After graduating from Columbia, Chen ended up returning to China and joining back up with the Guomindang, not the Communist Party, and then eventually he moved on to serve in the puppet government that Japan set up when it occupied China during World War II. After the war he fled to Japan, but he was extradited to China in 1946 and executed as a traitor. So, Chen Gongbo was a particularly extreme example of the political unevenness of the founding members of the Chinese Communist Party.
The document that we are interested in, although lost in China itself, was rediscovered when someone at Columbia took a look at Chen Gongbo’s thesis in the 1950s. And so, on to the document. It’s short, so I’ll read it out here, and then I’ll discuss it as a way of beginning our discussion of how the Chinese Communist Party developed during its first couple years of existence.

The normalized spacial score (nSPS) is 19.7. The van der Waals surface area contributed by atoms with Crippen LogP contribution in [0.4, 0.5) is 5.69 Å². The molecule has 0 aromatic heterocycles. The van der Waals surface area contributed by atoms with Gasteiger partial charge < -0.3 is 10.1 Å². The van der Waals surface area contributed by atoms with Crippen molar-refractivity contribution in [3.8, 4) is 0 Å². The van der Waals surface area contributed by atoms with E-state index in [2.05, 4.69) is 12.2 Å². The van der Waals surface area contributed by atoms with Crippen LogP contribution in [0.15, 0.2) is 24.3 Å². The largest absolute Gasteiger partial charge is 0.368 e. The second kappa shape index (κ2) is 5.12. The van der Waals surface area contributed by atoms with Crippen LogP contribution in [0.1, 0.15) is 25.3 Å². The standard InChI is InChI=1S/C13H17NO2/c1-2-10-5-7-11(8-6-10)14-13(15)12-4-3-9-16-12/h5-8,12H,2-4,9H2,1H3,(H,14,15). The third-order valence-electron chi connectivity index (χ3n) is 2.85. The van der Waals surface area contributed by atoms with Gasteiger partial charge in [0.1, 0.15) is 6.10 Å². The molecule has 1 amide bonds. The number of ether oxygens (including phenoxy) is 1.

[Document: “The First Decision as to the Objects of the CCP”]
And that’s the document.
So, I want to highlight a few features of this early, basic statement of the Communist Party’s objectives.